X-Ray

X-ray imaging (radiography) is still the most commonly used technique in radiology. To make a radiograph, a part of the body is exposed to a very small quantity of X-rays. The X-rays pass through the tissues, striking a film to create an image. X-rays are safe when properly used by radiologists and technologists specially trained to minimize exposure. No radiation remains after the radiograph is obtained.

X-rays are used to image every part of the body and are used most commonly to look for fractures. They are also commonly used to examine the chest, abdomen, and superficial soft tissues. X-rays can identify many different conditions within the body, and they are often a fast and easy method for your doctor to make a diagnosis.

Preparation and Special Instructions

child receiving xrayThere is no preparation required for a radiograph. You may be asked to change into a patient gown to eliminate the chance of artifacts from your clothing. You will also be asked to remove any jewelry, eyeglasses, or any other metal objects. Women should always inform their technologist if there is any possibility of pregnancy.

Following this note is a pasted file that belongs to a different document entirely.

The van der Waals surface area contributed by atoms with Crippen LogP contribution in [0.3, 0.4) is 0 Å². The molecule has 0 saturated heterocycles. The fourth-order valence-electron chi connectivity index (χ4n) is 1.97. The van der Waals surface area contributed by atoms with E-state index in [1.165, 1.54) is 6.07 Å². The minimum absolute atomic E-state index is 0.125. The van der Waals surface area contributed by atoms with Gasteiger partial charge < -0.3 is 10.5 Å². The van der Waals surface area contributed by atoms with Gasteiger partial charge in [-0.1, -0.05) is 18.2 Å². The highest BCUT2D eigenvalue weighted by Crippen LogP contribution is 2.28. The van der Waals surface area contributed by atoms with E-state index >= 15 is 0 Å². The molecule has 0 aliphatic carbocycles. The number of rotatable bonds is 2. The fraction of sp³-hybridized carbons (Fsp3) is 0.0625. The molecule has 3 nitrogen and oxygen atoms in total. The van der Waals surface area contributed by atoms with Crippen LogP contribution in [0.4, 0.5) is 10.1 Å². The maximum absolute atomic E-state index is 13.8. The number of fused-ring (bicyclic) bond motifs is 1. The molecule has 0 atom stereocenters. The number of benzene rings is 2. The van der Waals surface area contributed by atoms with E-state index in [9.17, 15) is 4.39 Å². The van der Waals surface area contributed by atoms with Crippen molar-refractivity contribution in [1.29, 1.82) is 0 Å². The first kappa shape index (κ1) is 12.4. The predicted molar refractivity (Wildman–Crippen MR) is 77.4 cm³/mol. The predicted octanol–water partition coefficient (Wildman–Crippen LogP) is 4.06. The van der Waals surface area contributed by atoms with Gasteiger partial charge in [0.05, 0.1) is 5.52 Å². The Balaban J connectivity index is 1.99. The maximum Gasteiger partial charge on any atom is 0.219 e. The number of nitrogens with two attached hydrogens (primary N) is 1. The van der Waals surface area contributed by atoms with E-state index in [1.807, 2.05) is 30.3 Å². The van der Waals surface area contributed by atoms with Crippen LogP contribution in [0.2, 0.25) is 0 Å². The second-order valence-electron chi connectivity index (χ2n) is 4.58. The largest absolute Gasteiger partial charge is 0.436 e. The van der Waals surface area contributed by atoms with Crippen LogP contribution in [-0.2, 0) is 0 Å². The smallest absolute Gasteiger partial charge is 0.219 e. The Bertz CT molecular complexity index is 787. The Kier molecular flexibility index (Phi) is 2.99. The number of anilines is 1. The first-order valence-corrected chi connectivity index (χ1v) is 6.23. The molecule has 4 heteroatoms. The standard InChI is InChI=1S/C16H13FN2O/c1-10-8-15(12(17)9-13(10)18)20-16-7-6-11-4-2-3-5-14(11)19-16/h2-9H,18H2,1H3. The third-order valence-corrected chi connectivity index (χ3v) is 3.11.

What to Expect

X-rays are fast, easy, and painless. The part of your body to be examined will be properly positioned, and several different views of that part may be obtained. The technologist will instruct you to hold still and in some cases hold your breath while the X-ray is being taken to eliminate blurring. X-ray exams generally take around 5 minutes, after which you will be able to return to normal activities.